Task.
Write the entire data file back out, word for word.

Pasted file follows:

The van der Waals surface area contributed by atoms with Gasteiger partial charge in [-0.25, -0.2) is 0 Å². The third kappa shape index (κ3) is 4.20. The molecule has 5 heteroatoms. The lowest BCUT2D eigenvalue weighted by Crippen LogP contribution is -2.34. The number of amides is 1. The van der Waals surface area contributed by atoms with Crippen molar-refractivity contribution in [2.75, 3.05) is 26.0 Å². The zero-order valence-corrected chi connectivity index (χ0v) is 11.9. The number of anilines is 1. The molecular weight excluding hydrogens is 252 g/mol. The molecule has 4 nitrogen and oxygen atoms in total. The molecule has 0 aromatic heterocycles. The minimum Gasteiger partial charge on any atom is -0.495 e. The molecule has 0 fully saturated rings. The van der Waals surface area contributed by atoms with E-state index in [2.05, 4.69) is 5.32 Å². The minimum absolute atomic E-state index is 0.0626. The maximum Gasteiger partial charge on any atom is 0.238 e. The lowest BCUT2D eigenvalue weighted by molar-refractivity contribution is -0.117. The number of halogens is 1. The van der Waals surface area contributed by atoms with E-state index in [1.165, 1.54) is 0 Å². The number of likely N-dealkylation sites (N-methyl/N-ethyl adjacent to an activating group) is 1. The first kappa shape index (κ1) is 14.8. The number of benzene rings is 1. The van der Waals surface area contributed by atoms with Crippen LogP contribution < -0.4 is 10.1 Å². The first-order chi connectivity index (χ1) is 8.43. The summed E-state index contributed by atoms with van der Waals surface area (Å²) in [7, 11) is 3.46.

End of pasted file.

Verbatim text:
The van der Waals surface area contributed by atoms with Gasteiger partial charge in [-0.25, -0.2) is 0 Å². The third kappa shape index (κ3) is 4.20. The molecule has 5 heteroatoms. The lowest BCUT2D eigenvalue weighted by Crippen LogP contribution is -2.34. The number of amides is 1. The van der Waals surface area contributed by atoms with Crippen molar-refractivity contribution in [2.75, 3.05) is 26.0 Å². The zero-order valence-corrected chi connectivity index (χ0v) is 11.9. The number of anilines is 1. The molecular weight excluding hydrogens is 252 g/mol. The molecule has 4 nitrogen and oxygen atoms in total. The molecule has 0 aromatic heterocycles. The minimum Gasteiger partial charge on any atom is -0.495 e. The molecule has 0 fully saturated rings. The van der Waals surface area contributed by atoms with E-state index in [2.05, 4.69) is 5.32 Å². The minimum absolute atomic E-state index is 0.0626. The maximum Gasteiger partial charge on any atom is 0.238 e. The lowest BCUT2D eigenvalue weighted by molar-refractivity contribution is -0.117. The number of halogens is 1. The van der Waals surface area contributed by atoms with E-state index in [1.165, 1.54) is 0 Å². The number of likely N-dealkylation sites (N-methyl/N-ethyl adjacent to an activating group) is 1. The first kappa shape index (κ1) is 14.8. The number of benzene rings is 1. The van der Waals surface area contributed by atoms with Crippen LogP contribution < -0.4 is 10.1 Å². The first-order chi connectivity index (χ1) is 8.43. The summed E-state index contributed by atoms with van der Waals surface area (Å²) in [7, 11) is 3.46.